Surely the government can get some of those lazy public servants at points of exit - like the helipad at Porgera - to physically weigh, record and sign off gold shipments.

I guess we caught the late bus. Tough luck. Twenty million ounces out the back door. A lazy $US34 billion at today’s prices.

Other mines such as Lihir and Ramu are doing the same thing. The PNG government does not have people on the ground like I used to see everywhere in Africa where I once worked.

They are everywhere because it's the mine sites where the money comes from. It’s not rocket science, you don’t collect government revenue by sitting in an air conditioned office and praying for God’s intervention. These public servants should get their fat bums out in the field and get their smooth fingers dirty.

So the bottom line is that gold is effectively stolen everywhere. It’s rampant.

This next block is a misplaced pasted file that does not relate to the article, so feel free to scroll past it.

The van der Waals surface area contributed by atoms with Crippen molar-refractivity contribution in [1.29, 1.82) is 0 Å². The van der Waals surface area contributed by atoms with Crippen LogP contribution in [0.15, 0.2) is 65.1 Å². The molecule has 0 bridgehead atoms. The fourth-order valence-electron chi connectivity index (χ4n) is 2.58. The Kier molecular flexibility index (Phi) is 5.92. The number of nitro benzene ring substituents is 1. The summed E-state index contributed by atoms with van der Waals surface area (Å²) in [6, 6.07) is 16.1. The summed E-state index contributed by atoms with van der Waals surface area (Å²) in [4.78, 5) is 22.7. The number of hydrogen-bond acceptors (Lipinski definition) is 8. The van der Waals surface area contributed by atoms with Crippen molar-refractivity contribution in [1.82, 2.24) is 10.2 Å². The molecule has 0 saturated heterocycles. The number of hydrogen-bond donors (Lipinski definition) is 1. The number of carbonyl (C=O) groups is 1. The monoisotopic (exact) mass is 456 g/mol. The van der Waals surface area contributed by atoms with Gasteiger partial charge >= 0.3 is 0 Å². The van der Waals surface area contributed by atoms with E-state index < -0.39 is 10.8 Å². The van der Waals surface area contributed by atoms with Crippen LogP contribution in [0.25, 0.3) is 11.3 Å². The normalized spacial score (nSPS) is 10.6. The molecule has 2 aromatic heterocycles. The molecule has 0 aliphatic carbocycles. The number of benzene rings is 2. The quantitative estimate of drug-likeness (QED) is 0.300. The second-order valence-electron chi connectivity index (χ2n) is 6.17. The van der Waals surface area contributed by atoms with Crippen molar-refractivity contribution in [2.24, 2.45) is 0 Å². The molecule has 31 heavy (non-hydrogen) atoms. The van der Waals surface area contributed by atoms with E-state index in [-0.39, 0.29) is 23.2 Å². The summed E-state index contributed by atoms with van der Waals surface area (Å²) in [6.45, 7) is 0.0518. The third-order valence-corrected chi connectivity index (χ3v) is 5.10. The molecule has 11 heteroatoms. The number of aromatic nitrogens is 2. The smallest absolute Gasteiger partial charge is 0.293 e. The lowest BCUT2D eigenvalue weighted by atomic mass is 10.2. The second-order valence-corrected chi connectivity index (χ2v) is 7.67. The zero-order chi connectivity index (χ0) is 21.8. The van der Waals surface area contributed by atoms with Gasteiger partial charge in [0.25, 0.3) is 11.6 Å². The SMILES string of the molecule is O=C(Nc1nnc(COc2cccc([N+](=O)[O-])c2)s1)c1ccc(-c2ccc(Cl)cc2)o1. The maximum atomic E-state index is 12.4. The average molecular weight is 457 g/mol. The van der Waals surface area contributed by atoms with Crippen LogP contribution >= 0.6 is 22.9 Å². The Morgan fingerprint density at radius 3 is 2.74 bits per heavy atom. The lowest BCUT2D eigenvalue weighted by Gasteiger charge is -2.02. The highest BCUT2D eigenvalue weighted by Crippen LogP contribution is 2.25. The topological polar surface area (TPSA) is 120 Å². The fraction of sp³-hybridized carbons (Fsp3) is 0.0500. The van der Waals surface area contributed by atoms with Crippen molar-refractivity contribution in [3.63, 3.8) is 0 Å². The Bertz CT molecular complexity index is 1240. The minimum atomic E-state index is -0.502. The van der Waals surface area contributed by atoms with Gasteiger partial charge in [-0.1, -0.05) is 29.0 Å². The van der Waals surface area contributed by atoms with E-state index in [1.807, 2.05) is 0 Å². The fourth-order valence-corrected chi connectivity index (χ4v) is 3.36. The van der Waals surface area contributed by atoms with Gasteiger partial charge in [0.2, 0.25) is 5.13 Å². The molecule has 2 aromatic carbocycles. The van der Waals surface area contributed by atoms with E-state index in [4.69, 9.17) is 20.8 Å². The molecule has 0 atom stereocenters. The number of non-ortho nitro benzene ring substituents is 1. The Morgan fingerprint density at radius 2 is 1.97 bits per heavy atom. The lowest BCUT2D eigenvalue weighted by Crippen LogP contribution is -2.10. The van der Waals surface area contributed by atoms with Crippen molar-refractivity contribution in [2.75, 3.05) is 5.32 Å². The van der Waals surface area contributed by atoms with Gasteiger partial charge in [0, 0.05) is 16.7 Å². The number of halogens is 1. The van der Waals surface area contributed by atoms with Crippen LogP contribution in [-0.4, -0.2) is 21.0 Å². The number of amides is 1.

Why on earth does the Bank of PNG give licences for companies to export gold?

The bank should be buying the gold instead of relying on dollars alone. It should reserve both dollars and gold to stabilise the kina, starting with the artisanal gold market.

The East African nation of Tanzania had a prolonged spat with fully-owned Barrick subsidiary, Acacia, over a $US190 billion tax bill for its mining operations. Echoes of Porgera.

Eventually, the Tanzanian government found out and calculated the back tax owed to them. This is doable in PNG if the government is serious in recouping lost revenue.

In PNG when such laws are proposed to reform the mining sector, the industry, backed by the PNG Chamber of Mines, always complains they will be onerous and costly and bitterly contests them.

You may (or may not) be surprised that such protests are strongly supported by certain government agencies.

One day this will change and the people of PNG will take back their resources and develop them using decent companies so the benefits go to the people whose faint cries are always ignored by the greedy.

Don’t mess with God’s people. One day they will rise and the stealing will cease.

Thank you and God bless PNG.


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Jackie Koglkia